WHO IS ACCREDITED?

Private Organization Accreditation

HeartShare assist individuals with developmental disabilities through education, day, residential and recreation programs, case management, and health services, and provides foster care/adoption services, counseling, after school and energy assistance programs, and programs for people with HIV/AIDS.
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VOLUNTEER TESTIMONIAL

Nicole Deprez-Garrity, M.Ed.

Volunteer Roles: Endorser, Lead Endorser

Nicole Deprez-Garrity is a lead After School Endorser based in Germany.
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Purpose

Individuals who receive Services for Mental Health and/or Substance Use Disorders improve social, emotional, psychological, cognitive, and family functioning, and attain recovery and wellness.

PA-MHSU 3: Assessment

Service recipients participate in a comprehensive, individualized, trauma-informed, strengths-based, family-focused, culturally and linguistically responsive assessment to determine an appropriate level of service.

Interpretation: For an assessment to be trauma-informed, the agency understands and recognizes the role of traumatic life events in the development of mental health and/or substance use disorders. Personnel should focus on the experiences and strengths of the service recipient rather than personal deficits and weaknesses. Adopting this assumption at all levels of treatment ensures that the agency actively prevents instances that could potentially re-traumatize service recipients.  

Interpretation: For detoxification treatment programs, due to the physical and mental state of the service recipient, family involvement in the assessment process may not be appropriate. Therefore, the assessment will focus on the individual and his or her care needs. 

Interpretation: The Assessment Matrix - Private, Public, Canadian, Network determines which level of assessment is required for COA’s Service Sections. The assessment elements of the Matrix can be tailored according to the needs of specific individuals or service design.

Rating Indicators
1
Full Implementation, Outstanding Performance
A rating of (1) indicates that the agency's practices fully meet the standard and reflect a high level of capacity.  
  • All elements or requirements outlined in the standard are evident in practice, with rare or no exceptions; exceptions do not impact service quality or agency performance. 
2
Substantial Implementation, Good Performance
A rating of (2) indicates that an agency's infrastructure and practices are basically sound but there is room for improvement. 
  • The majority of the standards requirements have been met and the basic framework required by the standard has been implemented.  
  • Minor inconsistencies and not yet fully developed practices are noted; however, these do not significantly impact service quality or agency performance.  
3
Partial Implementation, Concerning Performance
A rating of (3) indicates that the agency's observed infrastructure and/or practices require significant improvement.  
  • The agency has not implemented the basic framework of the standard but instead has in place only part of this framework.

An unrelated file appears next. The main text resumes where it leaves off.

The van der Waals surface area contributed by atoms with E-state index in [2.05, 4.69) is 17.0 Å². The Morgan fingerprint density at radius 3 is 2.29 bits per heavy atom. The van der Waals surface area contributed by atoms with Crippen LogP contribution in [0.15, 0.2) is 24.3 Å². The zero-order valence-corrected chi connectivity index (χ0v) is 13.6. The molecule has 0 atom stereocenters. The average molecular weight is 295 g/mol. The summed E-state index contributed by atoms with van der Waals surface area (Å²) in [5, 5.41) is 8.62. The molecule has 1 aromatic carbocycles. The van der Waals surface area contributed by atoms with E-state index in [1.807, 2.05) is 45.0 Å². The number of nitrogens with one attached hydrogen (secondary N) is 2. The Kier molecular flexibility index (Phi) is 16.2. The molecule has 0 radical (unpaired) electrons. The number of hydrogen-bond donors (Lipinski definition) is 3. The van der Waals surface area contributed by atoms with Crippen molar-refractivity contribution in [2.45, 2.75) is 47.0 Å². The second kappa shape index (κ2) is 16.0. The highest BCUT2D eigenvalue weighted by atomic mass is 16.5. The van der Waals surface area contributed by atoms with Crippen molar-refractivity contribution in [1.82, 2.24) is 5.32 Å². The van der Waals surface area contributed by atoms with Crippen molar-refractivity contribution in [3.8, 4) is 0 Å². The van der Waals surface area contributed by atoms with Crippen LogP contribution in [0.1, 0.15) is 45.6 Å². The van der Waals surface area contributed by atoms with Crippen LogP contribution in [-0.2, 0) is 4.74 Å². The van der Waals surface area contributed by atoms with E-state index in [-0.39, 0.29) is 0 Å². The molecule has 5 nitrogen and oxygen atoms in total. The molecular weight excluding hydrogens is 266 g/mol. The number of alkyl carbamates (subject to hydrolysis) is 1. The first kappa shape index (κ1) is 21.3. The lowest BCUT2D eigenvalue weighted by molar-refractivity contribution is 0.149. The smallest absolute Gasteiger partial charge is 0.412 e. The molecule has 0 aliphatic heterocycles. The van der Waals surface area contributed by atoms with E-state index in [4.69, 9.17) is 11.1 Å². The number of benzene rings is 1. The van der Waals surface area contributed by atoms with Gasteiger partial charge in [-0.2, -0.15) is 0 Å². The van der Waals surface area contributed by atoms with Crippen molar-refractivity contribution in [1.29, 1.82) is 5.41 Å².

• Omissions or exceptions to the practices outlined in the standard occur regularly, or practices are implemented in a cursory or haphazard manner. 
  • Service quality or agency functioning may be compromised.   
  • Capacity is at a basic level.
4
Unsatisfactory Implementation or Performance
A rating of (4) indicates that implementation of the standard is minimal or there is no evidence of implementation at all.  
  • The agency’s observed service delivery infrastructure and practices are weak or non-existent; or show signs of neglect, stagnation, or deterioration.  
Please see Rating Guidance for additional rating examples. 

Table of Evidence

Self-Study Evidence On-Site Evidence On-Site Activities
    • Assessment and reassessment procedures
    • List of standardized assessment tools used
    • Copies of any standardized assessment tools used 
    • List of identified medical referral sources, if applicable (PA-MHSU 3.07)
    • Interview:
      1. Clinical or program director
      2. Relevant personnel
      3. Individuals or families served
    • Review case records

  • PA-MHSU 3.01

    The information gathered for assessments is strengths-based, comprehensive, directed at concerns identified in the initial screening, and limited to material pertinent for meeting service requests and objectives.


  • PA-MHSU 3.02

    Assessments are conducted in a culturally and linguistically responsive manner, and:

    1. identify resources that can increase service participation and achievement of agreed-upon goals; and
    2. address issues of special relevance to various groups, such as women, older adults, young children, or adolescents, as applicable.

    Interpretation: Culturally responsive assessments can include attention to geographic location; language of choice;the person’s religious, racial, ethnic, and cultural background; and military status. Other important factors that contribute to a responsive assessment include attention to age, sexual orientation, gender identity, developmental level and level of literacy attainment.